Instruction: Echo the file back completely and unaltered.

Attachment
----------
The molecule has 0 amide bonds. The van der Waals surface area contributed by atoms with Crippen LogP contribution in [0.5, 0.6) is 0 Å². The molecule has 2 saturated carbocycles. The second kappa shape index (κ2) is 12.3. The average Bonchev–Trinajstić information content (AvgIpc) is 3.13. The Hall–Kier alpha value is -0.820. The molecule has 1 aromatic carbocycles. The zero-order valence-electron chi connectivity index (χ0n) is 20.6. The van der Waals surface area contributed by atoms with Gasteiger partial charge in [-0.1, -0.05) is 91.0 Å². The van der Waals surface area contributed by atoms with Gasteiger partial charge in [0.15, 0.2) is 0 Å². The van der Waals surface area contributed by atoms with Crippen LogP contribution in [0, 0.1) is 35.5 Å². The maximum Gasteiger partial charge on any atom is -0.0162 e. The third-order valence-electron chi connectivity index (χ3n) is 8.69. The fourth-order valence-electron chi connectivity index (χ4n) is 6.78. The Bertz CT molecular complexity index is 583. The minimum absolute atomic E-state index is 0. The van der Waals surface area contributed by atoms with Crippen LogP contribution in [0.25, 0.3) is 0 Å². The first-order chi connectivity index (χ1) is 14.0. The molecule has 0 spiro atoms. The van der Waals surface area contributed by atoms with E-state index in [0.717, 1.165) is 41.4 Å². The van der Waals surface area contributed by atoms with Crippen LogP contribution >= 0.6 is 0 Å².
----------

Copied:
The molecule has 0 amide bonds. The van der Waals surface area contributed by atoms with Crippen LogP contribution in [0.5, 0.6) is 0 Å². The molecule has 2 saturated carbocycles. The second kappa shape index (κ2) is 12.3. The average Bonchev–Trinajstić information content (AvgIpc) is 3.13. The Hall–Kier alpha value is -0.820. The molecule has 1 aromatic carbocycles. The zero-order valence-electron chi connectivity index (χ0n) is 20.6. The van der Waals surface area contributed by atoms with Gasteiger partial charge in [-0.1, -0.05) is 91.0 Å². The van der Waals surface area contributed by atoms with Gasteiger partial charge in [0.15, 0.2) is 0 Å². The van der Waals surface area contributed by atoms with Crippen LogP contribution in [0, 0.1) is 35.5 Å². The maximum Gasteiger partial charge on any atom is -0.0162 e. The third-order valence-electron chi connectivity index (χ3n) is 8.69. The fourth-order valence-electron chi connectivity index (χ4n) is 6.78. The Bertz CT molecular complexity index is 583. The minimum absolute atomic E-state index is 0. The van der Waals surface area contributed by atoms with Crippen LogP contribution in [0.25, 0.3) is 0 Å². The first-order chi connectivity index (χ1) is 14.0. The molecule has 0 spiro atoms. The van der Waals surface area contributed by atoms with E-state index in [0.717, 1.165) is 41.4 Å². The van der Waals surface area contributed by atoms with Crippen LogP contribution >= 0.6 is 0 Å².